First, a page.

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The Wannabe Doctor: A Man's Quest Amid Psychiatry's Identity Crisis

In the 1970s in the United States, many medical professionals held psychiatry in contempt. An innovative study designed by psychologist David Rosenhan, and published in Science in 1973, provided strong evidence that psychiatrists could not reliably distinguish between normality and mental illness.In early 1974, the American Psychiatric Association "settled" a notable scientific issue by popular vote of its members. As soon as the votes were counted, homosexuality was no longer a psychiatric diagnosis.Critics of psychiatry were asking the APA questions about the profession's core concepts. What is the difference between a mental disorder and distress that is a normal occurrence in our lives? What are the causes of mental disorders? The APA's answers were evasive.The APA decided the best way to improve psychiatry's medical image was to extensively revise its Diagnostic and Statistical Manual of Mental Disorders. The first two editions of the DSM were little used by psychiatrists and were almost unknown to the public.But DSM-III would be vastly different. To this day, DSM-III significantly affects millions of Americans, often in harmful ways.The Wannabe Doctor tells how the career of a fictional psychiatrist was affected by psychiatry's desperate claim to be a branch of medicine. Our story also tells how the APA's diagnostic criteria jeopardized the life of one of Dr. Grant Hauser's patients, eighteen-year-old Quentin Holt.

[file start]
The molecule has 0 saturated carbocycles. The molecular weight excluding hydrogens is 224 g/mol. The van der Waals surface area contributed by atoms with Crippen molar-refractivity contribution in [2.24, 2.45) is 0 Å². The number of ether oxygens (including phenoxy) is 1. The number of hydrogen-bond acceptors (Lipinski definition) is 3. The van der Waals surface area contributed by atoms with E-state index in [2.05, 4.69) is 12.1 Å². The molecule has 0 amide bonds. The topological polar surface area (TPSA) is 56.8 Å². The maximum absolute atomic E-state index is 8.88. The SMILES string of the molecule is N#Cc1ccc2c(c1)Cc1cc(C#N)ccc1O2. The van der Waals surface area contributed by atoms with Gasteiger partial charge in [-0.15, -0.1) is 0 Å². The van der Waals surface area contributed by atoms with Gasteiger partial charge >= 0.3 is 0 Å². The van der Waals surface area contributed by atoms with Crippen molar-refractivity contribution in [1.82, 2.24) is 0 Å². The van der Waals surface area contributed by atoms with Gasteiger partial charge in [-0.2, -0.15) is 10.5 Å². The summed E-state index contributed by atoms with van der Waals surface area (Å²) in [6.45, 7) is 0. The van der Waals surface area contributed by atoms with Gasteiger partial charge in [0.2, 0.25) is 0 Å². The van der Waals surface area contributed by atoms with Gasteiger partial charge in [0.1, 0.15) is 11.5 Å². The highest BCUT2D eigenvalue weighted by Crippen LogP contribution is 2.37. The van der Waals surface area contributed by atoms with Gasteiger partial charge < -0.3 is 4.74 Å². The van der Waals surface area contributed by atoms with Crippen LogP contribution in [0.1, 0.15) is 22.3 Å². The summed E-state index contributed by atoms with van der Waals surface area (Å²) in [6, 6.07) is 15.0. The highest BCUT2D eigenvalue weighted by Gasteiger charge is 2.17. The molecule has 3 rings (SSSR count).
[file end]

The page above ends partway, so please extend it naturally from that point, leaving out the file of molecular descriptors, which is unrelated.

--John Gill



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